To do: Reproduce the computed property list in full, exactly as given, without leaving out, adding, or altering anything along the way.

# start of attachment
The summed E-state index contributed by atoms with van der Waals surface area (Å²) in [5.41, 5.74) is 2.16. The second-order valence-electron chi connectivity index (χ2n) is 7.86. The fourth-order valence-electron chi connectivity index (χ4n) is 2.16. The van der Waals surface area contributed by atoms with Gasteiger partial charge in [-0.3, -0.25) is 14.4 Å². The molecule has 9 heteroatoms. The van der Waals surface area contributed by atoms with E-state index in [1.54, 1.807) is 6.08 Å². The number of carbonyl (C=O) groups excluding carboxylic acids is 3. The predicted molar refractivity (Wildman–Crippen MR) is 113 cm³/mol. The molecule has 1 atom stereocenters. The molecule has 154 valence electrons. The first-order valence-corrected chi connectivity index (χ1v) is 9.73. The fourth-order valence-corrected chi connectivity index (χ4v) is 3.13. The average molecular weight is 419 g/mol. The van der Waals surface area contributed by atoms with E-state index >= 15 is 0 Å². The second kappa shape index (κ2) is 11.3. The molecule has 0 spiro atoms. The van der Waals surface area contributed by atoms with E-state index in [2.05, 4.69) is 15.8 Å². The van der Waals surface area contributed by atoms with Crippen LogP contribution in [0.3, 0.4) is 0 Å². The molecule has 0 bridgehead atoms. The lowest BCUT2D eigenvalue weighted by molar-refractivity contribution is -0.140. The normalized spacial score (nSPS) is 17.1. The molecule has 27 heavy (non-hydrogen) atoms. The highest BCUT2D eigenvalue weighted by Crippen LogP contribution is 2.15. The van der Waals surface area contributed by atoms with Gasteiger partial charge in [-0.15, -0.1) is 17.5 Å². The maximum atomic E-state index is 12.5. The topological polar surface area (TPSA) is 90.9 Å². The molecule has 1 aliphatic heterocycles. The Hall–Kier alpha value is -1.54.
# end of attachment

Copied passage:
The summed E-state index contributed by atoms with van der Waals surface area (Å²) in [5.41, 5.74) is 2.16. The second-order valence-electron chi connectivity index (χ2n) is 7.86. The fourth-order valence-electron chi connectivity index (χ4n) is 2.16. The van der Waals surface area contributed by atoms with Gasteiger partial charge in [-0.3, -0.25) is 14.4 Å². The molecule has 9 heteroatoms. The van der Waals surface area contributed by atoms with E-state index in [1.54, 1.807) is 6.08 Å². The number of carbonyl (C=O) groups excluding carboxylic acids is 3. The predicted molar refractivity (Wildman–Crippen MR) is 113 cm³/mol. The molecule has 1 atom stereocenters. The molecule has 154 valence electrons. The first-order valence-corrected chi connectivity index (χ1v) is 9.73. The fourth-order valence-corrected chi connectivity index (χ4v) is 3.13. The average molecular weight is 419 g/mol. The van der Waals surface area contributed by atoms with E-state index >= 15 is 0 Å². The second kappa shape index (κ2) is 11.3. The molecule has 0 spiro atoms. The van der Waals surface area contributed by atoms with E-state index in [2.05, 4.69) is 15.8 Å². The van der Waals surface area contributed by atoms with Crippen LogP contribution in [0.3, 0.4) is 0 Å². The molecule has 0 bridgehead atoms. The lowest BCUT2D eigenvalue weighted by molar-refractivity contribution is -0.140. The normalized spacial score (nSPS) is 17.1. The molecule has 27 heavy (non-hydrogen) atoms. The highest BCUT2D eigenvalue weighted by Crippen LogP contribution is 2.15. The van der Waals surface area contributed by atoms with Gasteiger partial charge in [-0.15, -0.1) is 17.5 Å². The maximum atomic E-state index is 12.5. The topological polar surface area (TPSA) is 90.9 Å². The molecule has 1 aliphatic heterocycles. The Hall–Kier alpha value is -1.54.